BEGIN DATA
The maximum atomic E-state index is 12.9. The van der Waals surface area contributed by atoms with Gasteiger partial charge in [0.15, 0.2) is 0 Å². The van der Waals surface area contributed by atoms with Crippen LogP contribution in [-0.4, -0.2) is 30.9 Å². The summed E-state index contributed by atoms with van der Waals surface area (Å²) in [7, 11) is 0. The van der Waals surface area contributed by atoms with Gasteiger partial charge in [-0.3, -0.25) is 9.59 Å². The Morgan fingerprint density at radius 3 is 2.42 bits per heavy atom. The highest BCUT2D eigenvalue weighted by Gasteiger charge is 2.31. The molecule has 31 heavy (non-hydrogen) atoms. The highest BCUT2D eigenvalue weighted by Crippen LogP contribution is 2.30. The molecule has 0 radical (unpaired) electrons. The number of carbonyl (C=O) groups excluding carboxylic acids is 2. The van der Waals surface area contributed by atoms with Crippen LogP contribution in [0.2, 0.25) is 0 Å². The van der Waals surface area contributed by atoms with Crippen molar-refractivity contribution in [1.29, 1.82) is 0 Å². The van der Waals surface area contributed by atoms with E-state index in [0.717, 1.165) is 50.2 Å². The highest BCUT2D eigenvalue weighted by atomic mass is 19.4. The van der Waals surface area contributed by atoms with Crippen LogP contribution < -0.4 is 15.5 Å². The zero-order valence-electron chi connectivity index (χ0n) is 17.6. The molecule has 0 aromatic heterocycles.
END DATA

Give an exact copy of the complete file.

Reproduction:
The maximum atomic E-state index is 12.9. The van der Waals surface area contributed by atoms with Gasteiger partial charge in [0.15, 0.2) is 0 Å². The van der Waals surface area contributed by atoms with Crippen LogP contribution in [-0.4, -0.2) is 30.9 Å². The summed E-state index contributed by atoms with van der Waals surface area (Å²) in [7, 11) is 0. The van der Waals surface area contributed by atoms with Gasteiger partial charge in [-0.3, -0.25) is 9.59 Å². The Morgan fingerprint density at radius 3 is 2.42 bits per heavy atom. The highest BCUT2D eigenvalue weighted by Gasteiger charge is 2.31. The molecule has 31 heavy (non-hydrogen) atoms. The highest BCUT2D eigenvalue weighted by Crippen LogP contribution is 2.30. The molecule has 0 radical (unpaired) electrons. The number of carbonyl (C=O) groups excluding carboxylic acids is 2. The van der Waals surface area contributed by atoms with Crippen LogP contribution in [0.2, 0.25) is 0 Å². The van der Waals surface area contributed by atoms with Crippen molar-refractivity contribution in [1.29, 1.82) is 0 Å². The van der Waals surface area contributed by atoms with E-state index in [0.717, 1.165) is 50.2 Å². The highest BCUT2D eigenvalue weighted by atomic mass is 19.4. The van der Waals surface area contributed by atoms with Crippen LogP contribution < -0.4 is 15.5 Å². The zero-order valence-electron chi connectivity index (χ0n) is 17.6. The molecule has 0 aromatic heterocycles.